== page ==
The Internet of Things (IoT) is the idea that any object might be connected to the internet. Such objects could be elementary devices such sensors or actuators. Or they might be ‘smart‘ versions of everyday devices, e.g. home appliances, electricity meters, or ‘wearables’. The internet connectivity allows all of these objects to interact either with each other or with servers. In some cases it provides improved functionality for the smart object. In other cases, benefits arise through the use of vast numbers of smart devices, feeding data to and from servers and other devices. Some commentators believe the IoT will totally revolutionise our lives, to the extent that it has been described as the 4th Industrial Revolution.
In many cases an internet-connected object is not itself patentable because it is a straightforward combination of existing technologies, such as network connectivity, sensors, actuators and processors. The rise of the IoT has come about through improvements in the individual technologies that have led to internet connectivity being available on a large scale and at low cost. An improvement in any of these individual technologies might itself be patentable, but the patentability of such a technology is probably independent of any specific use within an IoT device.
At least in Europe, applicants have better success obtaining patents for IoT inventions when the patent specifies how the IoT device operates within the context of its ecosystem. This could be by specifying interactions with other IoT devices or with some kind of server or hub device.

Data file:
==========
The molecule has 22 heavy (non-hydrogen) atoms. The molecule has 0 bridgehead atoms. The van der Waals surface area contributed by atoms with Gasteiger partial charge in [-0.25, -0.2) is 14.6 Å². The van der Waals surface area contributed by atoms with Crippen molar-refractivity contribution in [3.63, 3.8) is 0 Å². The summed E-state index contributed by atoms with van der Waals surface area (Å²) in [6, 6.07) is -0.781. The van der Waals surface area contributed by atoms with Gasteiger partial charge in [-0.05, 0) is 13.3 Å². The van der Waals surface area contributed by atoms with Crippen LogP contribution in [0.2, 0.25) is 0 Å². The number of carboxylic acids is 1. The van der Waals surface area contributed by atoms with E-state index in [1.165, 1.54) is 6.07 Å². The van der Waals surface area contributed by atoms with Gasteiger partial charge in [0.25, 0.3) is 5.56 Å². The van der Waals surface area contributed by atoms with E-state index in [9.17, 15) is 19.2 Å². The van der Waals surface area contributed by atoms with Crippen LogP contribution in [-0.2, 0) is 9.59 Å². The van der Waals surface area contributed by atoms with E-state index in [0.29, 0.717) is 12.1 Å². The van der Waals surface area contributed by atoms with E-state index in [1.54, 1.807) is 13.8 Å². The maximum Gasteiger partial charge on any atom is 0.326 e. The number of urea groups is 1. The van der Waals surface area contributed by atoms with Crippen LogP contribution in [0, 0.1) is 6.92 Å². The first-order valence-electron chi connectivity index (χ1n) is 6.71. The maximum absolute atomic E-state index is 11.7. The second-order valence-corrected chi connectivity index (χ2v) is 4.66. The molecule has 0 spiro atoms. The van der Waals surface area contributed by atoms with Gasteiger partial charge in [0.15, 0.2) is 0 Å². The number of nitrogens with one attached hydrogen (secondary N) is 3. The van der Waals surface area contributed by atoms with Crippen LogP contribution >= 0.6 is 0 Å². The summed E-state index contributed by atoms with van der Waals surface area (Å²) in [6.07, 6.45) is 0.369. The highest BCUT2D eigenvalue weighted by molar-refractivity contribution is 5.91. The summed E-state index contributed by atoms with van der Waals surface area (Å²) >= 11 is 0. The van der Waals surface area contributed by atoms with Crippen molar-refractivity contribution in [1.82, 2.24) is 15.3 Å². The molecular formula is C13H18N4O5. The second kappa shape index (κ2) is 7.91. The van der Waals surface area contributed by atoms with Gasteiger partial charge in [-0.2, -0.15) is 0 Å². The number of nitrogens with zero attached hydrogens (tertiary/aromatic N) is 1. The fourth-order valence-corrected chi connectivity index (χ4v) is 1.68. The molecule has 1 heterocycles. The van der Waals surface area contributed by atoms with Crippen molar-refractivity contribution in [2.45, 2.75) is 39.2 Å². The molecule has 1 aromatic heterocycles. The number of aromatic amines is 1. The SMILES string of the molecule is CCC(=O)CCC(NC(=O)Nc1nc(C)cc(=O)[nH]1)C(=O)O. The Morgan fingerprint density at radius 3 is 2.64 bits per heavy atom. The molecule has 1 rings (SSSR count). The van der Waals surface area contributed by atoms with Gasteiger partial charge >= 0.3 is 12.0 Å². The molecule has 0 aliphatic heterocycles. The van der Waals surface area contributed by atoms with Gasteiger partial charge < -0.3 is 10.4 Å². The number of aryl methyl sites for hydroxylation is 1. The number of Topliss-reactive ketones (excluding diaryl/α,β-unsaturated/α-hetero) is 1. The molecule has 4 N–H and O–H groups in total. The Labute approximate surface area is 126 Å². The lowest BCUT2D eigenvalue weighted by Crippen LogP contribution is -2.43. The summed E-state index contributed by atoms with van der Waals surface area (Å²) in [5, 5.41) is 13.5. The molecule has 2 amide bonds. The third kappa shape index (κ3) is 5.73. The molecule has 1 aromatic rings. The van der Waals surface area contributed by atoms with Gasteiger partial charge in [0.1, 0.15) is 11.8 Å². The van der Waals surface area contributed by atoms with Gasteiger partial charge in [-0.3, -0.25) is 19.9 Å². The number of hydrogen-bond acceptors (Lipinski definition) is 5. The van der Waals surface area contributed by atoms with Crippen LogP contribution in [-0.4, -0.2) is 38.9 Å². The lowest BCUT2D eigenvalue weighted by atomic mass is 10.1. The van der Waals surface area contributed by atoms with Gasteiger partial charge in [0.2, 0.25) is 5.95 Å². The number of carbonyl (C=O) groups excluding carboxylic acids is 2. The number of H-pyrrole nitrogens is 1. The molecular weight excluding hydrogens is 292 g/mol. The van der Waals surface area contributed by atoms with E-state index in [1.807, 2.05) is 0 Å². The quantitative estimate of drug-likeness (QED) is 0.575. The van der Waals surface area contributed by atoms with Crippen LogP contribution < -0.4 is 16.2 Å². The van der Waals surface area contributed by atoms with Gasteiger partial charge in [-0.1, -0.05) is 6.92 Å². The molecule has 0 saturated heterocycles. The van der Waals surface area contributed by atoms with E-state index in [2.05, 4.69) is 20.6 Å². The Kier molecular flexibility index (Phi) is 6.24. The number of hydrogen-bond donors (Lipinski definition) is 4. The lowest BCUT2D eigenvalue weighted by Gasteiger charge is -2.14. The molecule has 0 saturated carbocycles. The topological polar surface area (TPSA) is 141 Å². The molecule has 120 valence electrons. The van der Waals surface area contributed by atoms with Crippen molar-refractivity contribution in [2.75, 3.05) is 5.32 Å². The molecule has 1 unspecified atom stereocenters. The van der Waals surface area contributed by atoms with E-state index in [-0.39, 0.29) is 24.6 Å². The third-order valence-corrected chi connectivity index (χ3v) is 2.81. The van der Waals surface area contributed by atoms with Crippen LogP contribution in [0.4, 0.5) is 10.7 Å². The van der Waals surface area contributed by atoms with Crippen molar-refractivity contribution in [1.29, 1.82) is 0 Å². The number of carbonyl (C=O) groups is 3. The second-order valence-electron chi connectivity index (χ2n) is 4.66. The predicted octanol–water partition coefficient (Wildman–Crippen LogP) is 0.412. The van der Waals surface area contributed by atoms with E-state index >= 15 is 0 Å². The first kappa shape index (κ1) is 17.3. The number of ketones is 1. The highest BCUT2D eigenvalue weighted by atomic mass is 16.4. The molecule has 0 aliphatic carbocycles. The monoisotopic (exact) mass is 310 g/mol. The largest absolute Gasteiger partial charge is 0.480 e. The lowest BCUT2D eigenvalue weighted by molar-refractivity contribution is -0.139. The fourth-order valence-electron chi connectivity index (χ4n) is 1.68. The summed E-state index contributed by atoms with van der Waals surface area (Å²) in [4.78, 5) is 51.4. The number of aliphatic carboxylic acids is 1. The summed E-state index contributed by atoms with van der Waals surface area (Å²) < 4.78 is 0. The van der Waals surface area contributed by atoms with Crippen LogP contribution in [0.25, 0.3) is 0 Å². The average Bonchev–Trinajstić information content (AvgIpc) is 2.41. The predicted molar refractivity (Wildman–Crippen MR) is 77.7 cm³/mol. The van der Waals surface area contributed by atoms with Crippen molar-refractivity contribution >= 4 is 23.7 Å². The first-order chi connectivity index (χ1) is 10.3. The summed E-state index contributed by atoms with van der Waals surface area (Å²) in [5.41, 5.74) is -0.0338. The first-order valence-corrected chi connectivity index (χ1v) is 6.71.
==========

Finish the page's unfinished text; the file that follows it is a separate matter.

For example, patent claims along these lines are more readily patentable:
- “A system comprising a server and a plurality of internet-connected devices, wherein the server is configured to … and the plurality of internet-connected devices are configured to …”
- “A method for a server and one or more internet-connected devices, the method comprising: performing first operations by the server; and performing second operations by the one or more internet-connected devices“
While these sorts of patent claims are more frequently granted by patent offices, they can have a disadvantage if they are enforced post grant. When the IoT server and the internet-connected devices are operated by different parties, none of the parties are by themselves carrying out the whole of the invention. This means none of the parties directly infringes the patent. All is not lost because, under English law, one of the parties may be liable for ‘indirect infringement’ of a patent if it is shown they have supplied a ‘means relating to an essential element of the invention’. In some cases the different parties can be established as ‘joint tortfeasors’ and therefore separately liable for patent infringement. But it is an extra hurdle to show indirect infringement or joint tortfeasorship in any patent litigation compared with patents infringed by a single party.
For this reason we often try to obtain patents with separate patent claims directed to the separate elements of the IoT system, the claims describing interactions with other non-claimed elements of the IoT system. For example: